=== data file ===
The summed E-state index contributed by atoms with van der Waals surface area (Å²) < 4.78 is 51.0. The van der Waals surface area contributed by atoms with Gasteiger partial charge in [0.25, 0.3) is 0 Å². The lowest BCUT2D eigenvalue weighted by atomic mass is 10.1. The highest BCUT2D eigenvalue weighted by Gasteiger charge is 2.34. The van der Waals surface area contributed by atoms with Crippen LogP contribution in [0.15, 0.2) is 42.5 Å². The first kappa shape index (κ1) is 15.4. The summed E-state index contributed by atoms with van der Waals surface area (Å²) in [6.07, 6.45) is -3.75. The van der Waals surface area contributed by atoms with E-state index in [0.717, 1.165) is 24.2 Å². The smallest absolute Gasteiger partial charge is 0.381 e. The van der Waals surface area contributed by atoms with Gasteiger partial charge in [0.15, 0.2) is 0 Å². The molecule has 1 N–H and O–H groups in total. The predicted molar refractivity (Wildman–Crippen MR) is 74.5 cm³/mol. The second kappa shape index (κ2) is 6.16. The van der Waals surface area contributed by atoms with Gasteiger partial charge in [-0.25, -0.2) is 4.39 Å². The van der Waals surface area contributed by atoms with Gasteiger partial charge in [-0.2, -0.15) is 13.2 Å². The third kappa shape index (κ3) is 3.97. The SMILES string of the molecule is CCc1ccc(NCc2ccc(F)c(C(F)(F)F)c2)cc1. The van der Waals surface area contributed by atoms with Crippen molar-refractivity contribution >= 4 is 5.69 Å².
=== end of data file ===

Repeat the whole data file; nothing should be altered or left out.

The summed E-state index contributed by atoms with van der Waals surface area (Å²) < 4.78 is 51.0. The van der Waals surface area contributed by atoms with Gasteiger partial charge in [0.25, 0.3) is 0 Å². The lowest BCUT2D eigenvalue weighted by atomic mass is 10.1. The highest BCUT2D eigenvalue weighted by Gasteiger charge is 2.34. The van der Waals surface area contributed by atoms with Crippen LogP contribution in [0.15, 0.2) is 42.5 Å². The first kappa shape index (κ1) is 15.4. The summed E-state index contributed by atoms with van der Waals surface area (Å²) in [6.07, 6.45) is -3.75. The van der Waals surface area contributed by atoms with E-state index in [0.717, 1.165) is 24.2 Å². The smallest absolute Gasteiger partial charge is 0.381 e. The van der Waals surface area contributed by atoms with Gasteiger partial charge in [0.15, 0.2) is 0 Å². The molecule has 1 N–H and O–H groups in total. The predicted molar refractivity (Wildman–Crippen MR) is 74.5 cm³/mol. The second kappa shape index (κ2) is 6.16. The van der Waals surface area contributed by atoms with Gasteiger partial charge in [-0.25, -0.2) is 4.39 Å². The van der Waals surface area contributed by atoms with Gasteiger partial charge in [-0.2, -0.15) is 13.2 Å². The third kappa shape index (κ3) is 3.97. The SMILES string of the molecule is CCc1ccc(NCc2ccc(F)c(C(F)(F)F)c2)cc1. The van der Waals surface area contributed by atoms with Crippen molar-refractivity contribution >= 4 is 5.69 Å².